Divorcee who fought baby custody battle requires higher evaluation of households

SINGAPORE – Twelve years after she got married, Sarah (not her real name) left her matrimonial home with her two daughters due to mental and physical abuse.

After settling down at her mother’s house, she went on to file a personal protection order against her husband, culminating in their divorce in 2017.

Throughout the process, the 51-year-old said she tried to shield her daughters, aged seven and four, from the changes to their life, even as she struggled with child access arrangements with her spouse.

After a psychologist assessed her family’s circumstances, Sarah said she was given care and control of their children in 2017, with visitation rights granted to her former husband.

But as the children continued to experience trauma, she appealed the child access order and requested to be granted sole custody.

“Both my children and I were abused, and in the end we walked out of the house with nothing but the clothes on our backs.

“Even after we left, I wanted him to be a part of the children’s lives. But each time they met him, they would come back upset and torn about the conflict between their parents. I felt frustrated and concerned that a man who abused his family could get visitation rights,” she said.

The family was advised to seek counselling, but without much success. Sarah returned to court for sole custody of her children, which was granted in 2018.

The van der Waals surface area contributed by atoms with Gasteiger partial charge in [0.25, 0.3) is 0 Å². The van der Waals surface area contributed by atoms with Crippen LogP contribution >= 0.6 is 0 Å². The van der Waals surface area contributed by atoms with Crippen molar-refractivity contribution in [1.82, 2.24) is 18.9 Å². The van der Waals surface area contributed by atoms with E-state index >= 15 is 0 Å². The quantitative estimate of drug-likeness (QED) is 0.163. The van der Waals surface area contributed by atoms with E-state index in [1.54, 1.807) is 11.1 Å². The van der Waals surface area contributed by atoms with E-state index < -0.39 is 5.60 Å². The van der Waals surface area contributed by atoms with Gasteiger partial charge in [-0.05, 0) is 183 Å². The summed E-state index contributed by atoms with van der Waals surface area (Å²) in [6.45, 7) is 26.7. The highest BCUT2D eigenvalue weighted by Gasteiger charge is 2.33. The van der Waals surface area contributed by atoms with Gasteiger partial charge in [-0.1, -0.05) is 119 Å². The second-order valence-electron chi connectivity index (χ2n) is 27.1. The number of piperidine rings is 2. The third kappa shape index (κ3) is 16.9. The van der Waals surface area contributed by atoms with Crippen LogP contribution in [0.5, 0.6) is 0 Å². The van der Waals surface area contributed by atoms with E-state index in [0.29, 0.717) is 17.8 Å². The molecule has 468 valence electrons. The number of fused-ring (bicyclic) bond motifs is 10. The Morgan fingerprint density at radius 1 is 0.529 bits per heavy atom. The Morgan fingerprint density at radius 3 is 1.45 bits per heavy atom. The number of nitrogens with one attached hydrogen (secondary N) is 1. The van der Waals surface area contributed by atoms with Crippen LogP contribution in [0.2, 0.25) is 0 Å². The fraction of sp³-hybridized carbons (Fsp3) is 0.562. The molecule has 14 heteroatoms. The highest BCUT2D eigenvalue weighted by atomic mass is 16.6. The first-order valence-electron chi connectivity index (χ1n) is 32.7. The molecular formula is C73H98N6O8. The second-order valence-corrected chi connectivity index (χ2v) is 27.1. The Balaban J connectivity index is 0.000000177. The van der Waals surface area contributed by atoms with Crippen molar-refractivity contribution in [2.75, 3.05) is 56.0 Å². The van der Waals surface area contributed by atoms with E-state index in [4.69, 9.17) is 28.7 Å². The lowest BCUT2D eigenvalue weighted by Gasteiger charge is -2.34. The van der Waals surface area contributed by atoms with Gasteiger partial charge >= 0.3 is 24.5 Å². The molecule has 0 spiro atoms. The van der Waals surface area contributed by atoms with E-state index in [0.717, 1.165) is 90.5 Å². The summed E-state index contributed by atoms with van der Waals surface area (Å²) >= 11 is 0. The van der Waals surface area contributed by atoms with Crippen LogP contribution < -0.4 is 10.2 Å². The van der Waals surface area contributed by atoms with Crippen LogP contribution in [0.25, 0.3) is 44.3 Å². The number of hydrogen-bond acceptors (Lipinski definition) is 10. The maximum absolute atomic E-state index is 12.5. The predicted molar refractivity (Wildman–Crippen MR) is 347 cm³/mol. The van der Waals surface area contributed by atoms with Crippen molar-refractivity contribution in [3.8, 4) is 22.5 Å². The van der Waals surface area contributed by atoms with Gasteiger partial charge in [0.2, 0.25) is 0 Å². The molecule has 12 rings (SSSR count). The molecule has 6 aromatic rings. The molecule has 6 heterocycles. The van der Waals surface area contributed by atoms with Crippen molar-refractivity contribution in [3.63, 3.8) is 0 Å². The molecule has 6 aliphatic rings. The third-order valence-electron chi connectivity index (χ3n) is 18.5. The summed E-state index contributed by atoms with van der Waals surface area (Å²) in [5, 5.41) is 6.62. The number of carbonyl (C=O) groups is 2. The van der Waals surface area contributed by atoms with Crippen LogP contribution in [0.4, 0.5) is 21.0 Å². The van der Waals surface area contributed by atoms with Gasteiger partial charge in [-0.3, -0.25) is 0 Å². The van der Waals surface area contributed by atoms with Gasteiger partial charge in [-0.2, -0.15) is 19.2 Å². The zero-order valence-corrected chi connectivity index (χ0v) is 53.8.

While she supports initiatives to promote co-parenting by divorced couples, Sarah said there was a need for better assessment of a family’s circumstances, including past incidents of abuse, to determine what custody arrangements would be in the children’s best interest.

While co-parenting may be the ideal outcome for all divorced couples, she added that it was not feasible for every family.

“I realized, after the whole custody battle, even though he said that he wanted to meet the children, he made no efforts to communicate with them. He also did not provide any maintenance, saying he would rather go to jail than pay maintenance, ” she said.

Sarah, who said she was the sole breadwinner of the family during her marriage, currently runs a training company and facilitates divorce support groups to help other women who are in similar situations.

Her daughters, now aged 12 and 15, have not seen their father since 2017. Her former husband began paying $100 maintenance per month for each child in 2020.

Sarah said: “Children need stability, and this is what parents should keep as a priority when undergoing a divorce. It has taken my daughters seven years to heal from their experience. But I know they still love their father. Someday, in the future , I hope both of them can have a good relationship with him.”

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